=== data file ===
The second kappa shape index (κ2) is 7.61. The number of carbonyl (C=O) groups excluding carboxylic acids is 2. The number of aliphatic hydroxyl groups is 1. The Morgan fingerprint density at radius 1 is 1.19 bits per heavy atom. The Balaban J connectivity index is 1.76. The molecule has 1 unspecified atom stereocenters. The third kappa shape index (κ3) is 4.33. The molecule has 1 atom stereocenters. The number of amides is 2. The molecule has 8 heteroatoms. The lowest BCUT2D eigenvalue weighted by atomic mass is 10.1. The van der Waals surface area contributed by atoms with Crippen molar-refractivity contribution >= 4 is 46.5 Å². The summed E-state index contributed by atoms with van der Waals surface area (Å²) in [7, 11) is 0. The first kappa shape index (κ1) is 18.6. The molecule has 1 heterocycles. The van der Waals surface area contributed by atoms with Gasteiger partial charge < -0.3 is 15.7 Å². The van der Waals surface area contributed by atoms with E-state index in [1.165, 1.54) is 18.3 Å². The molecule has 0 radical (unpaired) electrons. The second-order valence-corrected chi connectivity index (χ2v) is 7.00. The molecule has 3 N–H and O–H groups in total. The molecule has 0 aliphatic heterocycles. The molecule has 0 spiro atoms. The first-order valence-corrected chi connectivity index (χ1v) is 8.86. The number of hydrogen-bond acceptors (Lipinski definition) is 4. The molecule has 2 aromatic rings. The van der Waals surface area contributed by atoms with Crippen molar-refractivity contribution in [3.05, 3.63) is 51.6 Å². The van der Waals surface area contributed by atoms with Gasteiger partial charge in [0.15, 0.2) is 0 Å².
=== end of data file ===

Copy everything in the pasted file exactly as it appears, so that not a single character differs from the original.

The second kappa shape index (κ2) is 7.61. The number of carbonyl (C=O) groups excluding carboxylic acids is 2. The number of aliphatic hydroxyl groups is 1. The Morgan fingerprint density at radius 1 is 1.19 bits per heavy atom. The Balaban J connectivity index is 1.76. The molecule has 1 unspecified atom stereocenters. The third kappa shape index (κ3) is 4.33. The molecule has 1 atom stereocenters. The number of amides is 2. The molecule has 8 heteroatoms. The lowest BCUT2D eigenvalue weighted by atomic mass is 10.1. The van der Waals surface area contributed by atoms with Crippen molar-refractivity contribution >= 4 is 46.5 Å². The summed E-state index contributed by atoms with van der Waals surface area (Å²) in [7, 11) is 0. The first kappa shape index (κ1) is 18.6. The molecule has 1 heterocycles. The van der Waals surface area contributed by atoms with Gasteiger partial charge < -0.3 is 15.7 Å². The van der Waals surface area contributed by atoms with E-state index in [1.165, 1.54) is 18.3 Å². The molecule has 0 radical (unpaired) electrons. The second-order valence-corrected chi connectivity index (χ2v) is 7.00. The molecule has 3 N–H and O–H groups in total. The molecule has 0 aliphatic heterocycles. The molecule has 0 spiro atoms. The first-order valence-corrected chi connectivity index (χ1v) is 8.86. The number of hydrogen-bond acceptors (Lipinski definition) is 4. The molecule has 2 aromatic rings. The van der Waals surface area contributed by atoms with Crippen molar-refractivity contribution in [3.05, 3.63) is 51.6 Å². The van der Waals surface area contributed by atoms with Gasteiger partial charge in [0.15, 0.2) is 0 Å².